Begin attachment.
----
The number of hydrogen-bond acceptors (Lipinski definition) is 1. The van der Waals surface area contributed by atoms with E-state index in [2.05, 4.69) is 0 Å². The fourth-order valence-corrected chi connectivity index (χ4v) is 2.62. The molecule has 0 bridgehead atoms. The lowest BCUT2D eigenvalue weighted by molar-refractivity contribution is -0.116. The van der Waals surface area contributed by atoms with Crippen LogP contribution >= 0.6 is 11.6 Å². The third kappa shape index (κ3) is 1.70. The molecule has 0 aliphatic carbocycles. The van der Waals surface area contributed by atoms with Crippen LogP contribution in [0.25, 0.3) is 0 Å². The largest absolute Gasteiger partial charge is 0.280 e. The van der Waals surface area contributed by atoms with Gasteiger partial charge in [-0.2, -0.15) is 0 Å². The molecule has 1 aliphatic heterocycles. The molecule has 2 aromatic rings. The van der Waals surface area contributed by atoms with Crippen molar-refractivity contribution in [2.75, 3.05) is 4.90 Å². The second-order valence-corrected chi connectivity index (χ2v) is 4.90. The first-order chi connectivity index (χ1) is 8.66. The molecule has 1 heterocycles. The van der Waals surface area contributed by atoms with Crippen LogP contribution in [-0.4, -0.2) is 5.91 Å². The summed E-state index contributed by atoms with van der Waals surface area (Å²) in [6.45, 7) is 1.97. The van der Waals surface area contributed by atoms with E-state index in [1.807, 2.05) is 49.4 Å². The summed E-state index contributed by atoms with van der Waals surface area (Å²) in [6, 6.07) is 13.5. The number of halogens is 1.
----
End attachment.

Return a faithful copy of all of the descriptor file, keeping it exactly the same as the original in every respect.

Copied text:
The number of hydrogen-bond acceptors (Lipinski definition) is 1. The van der Waals surface area contributed by atoms with E-state index in [2.05, 4.69) is 0 Å². The fourth-order valence-corrected chi connectivity index (χ4v) is 2.62. The molecule has 0 bridgehead atoms. The lowest BCUT2D eigenvalue weighted by molar-refractivity contribution is -0.116. The van der Waals surface area contributed by atoms with Crippen LogP contribution >= 0.6 is 11.6 Å². The third kappa shape index (κ3) is 1.70. The molecule has 0 aliphatic carbocycles. The van der Waals surface area contributed by atoms with Crippen LogP contribution in [0.25, 0.3) is 0 Å². The largest absolute Gasteiger partial charge is 0.280 e. The van der Waals surface area contributed by atoms with Gasteiger partial charge in [-0.2, -0.15) is 0 Å². The molecule has 1 aliphatic heterocycles. The molecule has 2 aromatic rings. The van der Waals surface area contributed by atoms with Crippen molar-refractivity contribution in [2.75, 3.05) is 4.90 Å². The second-order valence-corrected chi connectivity index (χ2v) is 4.90. The first-order chi connectivity index (χ1) is 8.66. The molecule has 1 heterocycles. The van der Waals surface area contributed by atoms with Crippen LogP contribution in [-0.4, -0.2) is 5.91 Å². The summed E-state index contributed by atoms with van der Waals surface area (Å²) in [6.45, 7) is 1.97. The van der Waals surface area contributed by atoms with E-state index in [1.807, 2.05) is 49.4 Å². The summed E-state index contributed by atoms with van der Waals surface area (Å²) in [6, 6.07) is 13.5. The number of halogens is 1.